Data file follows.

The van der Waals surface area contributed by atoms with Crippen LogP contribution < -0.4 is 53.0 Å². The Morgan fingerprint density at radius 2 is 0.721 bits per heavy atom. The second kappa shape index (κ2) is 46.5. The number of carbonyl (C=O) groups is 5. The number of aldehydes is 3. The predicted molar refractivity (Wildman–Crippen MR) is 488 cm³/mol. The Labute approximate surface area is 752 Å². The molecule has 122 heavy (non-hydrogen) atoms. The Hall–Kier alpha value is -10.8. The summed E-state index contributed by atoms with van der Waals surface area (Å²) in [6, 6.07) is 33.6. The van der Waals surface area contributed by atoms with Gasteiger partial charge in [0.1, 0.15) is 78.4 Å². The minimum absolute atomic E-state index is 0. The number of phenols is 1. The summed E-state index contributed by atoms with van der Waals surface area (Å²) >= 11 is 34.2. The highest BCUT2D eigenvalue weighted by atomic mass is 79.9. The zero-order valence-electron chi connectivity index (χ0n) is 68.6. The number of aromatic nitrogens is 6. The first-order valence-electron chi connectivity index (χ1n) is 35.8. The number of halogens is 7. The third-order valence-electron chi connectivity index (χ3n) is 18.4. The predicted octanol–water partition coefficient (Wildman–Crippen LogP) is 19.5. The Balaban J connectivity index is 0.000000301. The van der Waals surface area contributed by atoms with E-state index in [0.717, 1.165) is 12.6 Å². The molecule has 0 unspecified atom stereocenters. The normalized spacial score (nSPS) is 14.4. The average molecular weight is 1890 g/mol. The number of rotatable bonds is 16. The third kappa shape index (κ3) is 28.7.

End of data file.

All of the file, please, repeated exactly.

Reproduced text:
The van der Waals surface area contributed by atoms with Crippen LogP contribution < -0.4 is 53.0 Å². The Morgan fingerprint density at radius 2 is 0.721 bits per heavy atom. The second kappa shape index (κ2) is 46.5. The number of carbonyl (C=O) groups is 5. The number of aldehydes is 3. The predicted molar refractivity (Wildman–Crippen MR) is 488 cm³/mol. The Labute approximate surface area is 752 Å². The molecule has 122 heavy (non-hydrogen) atoms. The Hall–Kier alpha value is -10.8. The summed E-state index contributed by atoms with van der Waals surface area (Å²) in [6, 6.07) is 33.6. The van der Waals surface area contributed by atoms with Gasteiger partial charge in [0.1, 0.15) is 78.4 Å². The minimum absolute atomic E-state index is 0. The number of phenols is 1. The summed E-state index contributed by atoms with van der Waals surface area (Å²) >= 11 is 34.2. The highest BCUT2D eigenvalue weighted by atomic mass is 79.9. The zero-order valence-electron chi connectivity index (χ0n) is 68.6. The number of aromatic nitrogens is 6. The first-order valence-electron chi connectivity index (χ1n) is 35.8. The number of halogens is 7. The third-order valence-electron chi connectivity index (χ3n) is 18.4. The predicted octanol–water partition coefficient (Wildman–Crippen LogP) is 19.5. The Balaban J connectivity index is 0.000000301. The van der Waals surface area contributed by atoms with E-state index in [0.717, 1.165) is 12.6 Å². The molecule has 0 unspecified atom stereocenters. The normalized spacial score (nSPS) is 14.4. The average molecular weight is 1890 g/mol. The number of rotatable bonds is 16. The third kappa shape index (κ3) is 28.7.